Friday, July 24, 2009

Implications of the Kurdish Elections On Iraq’s Parliamentary Vote

Special voting for the Kurdistan Regional Government’s third parliamentary elections began July 23, 2009. Phesmerga, patients, and prisoners were eligible to vote in this early balloting, while the regular election will be held on July 25. Kurdistan is using a closed list system where voters only get to pick from lists, not individual candidates. The system favors large parties, because smaller ones have to run candidates across the entire region in order to get enough votes to get seats.

The Change List and the Reform and Services List are considered two of the main challengers to the rule of the Kurdistan Democratic Party (KDP) and the Patriotic Union of Kurdistan (PUK) that have ruled the region since 1992. How the local election plays out might have larger implications for Iraq overall. Both the Change and Reform lists said they would not run with the ruling Kurdish parties in the January 2010 parliamentary vote unless they dramatically changed their practices. That division could play into the hands of Prime Minister Nouri al-Maliki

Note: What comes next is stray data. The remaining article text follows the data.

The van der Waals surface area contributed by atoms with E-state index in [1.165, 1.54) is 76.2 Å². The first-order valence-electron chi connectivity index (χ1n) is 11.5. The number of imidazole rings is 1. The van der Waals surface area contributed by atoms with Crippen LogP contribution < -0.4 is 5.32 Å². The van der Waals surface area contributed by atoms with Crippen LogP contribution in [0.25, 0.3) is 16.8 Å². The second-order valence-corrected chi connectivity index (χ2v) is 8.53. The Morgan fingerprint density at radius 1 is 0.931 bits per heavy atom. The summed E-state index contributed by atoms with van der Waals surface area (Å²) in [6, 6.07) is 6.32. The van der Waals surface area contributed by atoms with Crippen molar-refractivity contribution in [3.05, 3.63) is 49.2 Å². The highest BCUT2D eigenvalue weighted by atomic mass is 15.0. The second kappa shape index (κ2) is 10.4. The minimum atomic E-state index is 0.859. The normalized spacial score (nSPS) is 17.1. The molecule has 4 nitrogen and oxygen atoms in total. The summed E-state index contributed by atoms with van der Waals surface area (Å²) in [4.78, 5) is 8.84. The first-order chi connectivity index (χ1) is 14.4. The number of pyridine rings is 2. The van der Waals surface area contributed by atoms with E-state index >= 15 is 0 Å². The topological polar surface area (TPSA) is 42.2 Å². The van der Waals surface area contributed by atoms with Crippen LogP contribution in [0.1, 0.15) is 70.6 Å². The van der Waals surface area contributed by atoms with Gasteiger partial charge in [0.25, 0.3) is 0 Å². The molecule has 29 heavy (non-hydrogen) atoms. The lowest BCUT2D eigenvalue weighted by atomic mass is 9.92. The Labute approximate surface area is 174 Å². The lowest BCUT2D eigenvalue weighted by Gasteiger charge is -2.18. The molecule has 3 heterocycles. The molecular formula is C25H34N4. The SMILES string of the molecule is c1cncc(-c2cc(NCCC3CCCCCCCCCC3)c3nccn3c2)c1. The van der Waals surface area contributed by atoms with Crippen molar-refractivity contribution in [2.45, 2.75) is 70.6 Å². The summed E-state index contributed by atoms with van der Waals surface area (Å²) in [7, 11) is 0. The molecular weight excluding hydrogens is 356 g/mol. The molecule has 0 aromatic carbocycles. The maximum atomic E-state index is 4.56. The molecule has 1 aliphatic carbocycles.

Maliki wants to come out of the 2010 elections assured of maintaining his position as Prime Minister. The KDP-PUK alliance is set against that. If the Change List wins a number of seats in the Kurdish parliament Maliki may reach out to them, and ask them to run together in 2010. The Kurdish Alliance in parliament may be the dealmakers in the formation of any new ruling coalition. Maliki will try all manners to lesson their influence as its likely that he will come out of the January vote with only a plurality of votes as he did in the 2009 provincial elections, and therefore will need to bring in other parties to keep the premiership. Working with the Change List may be one small step in accomplishing this.

For a rundown of the parties and candidates participation in the Kurdish elections see:

Campaigning for Kurdistan’s Regional Parliament Begins

SOURCES

Aswat al-Iraq, “Massive participation from Peshmerga forces in polling stations in Arbil,” 7/23/09

Carpenter, J. Scott and Ali, Ahmed, “Iraqi Kurds Go to the Polls: Is Change Possible?” Washington Institute for Near East Policy, 7/23/09

Kazimi, Nibras, “Iraq: Alliances Galore,” Hudson Institute, 7/17/09

Taha, Yaseen, “kurds fear weakness as a result of new disunity,” Niqash, 7/22/09

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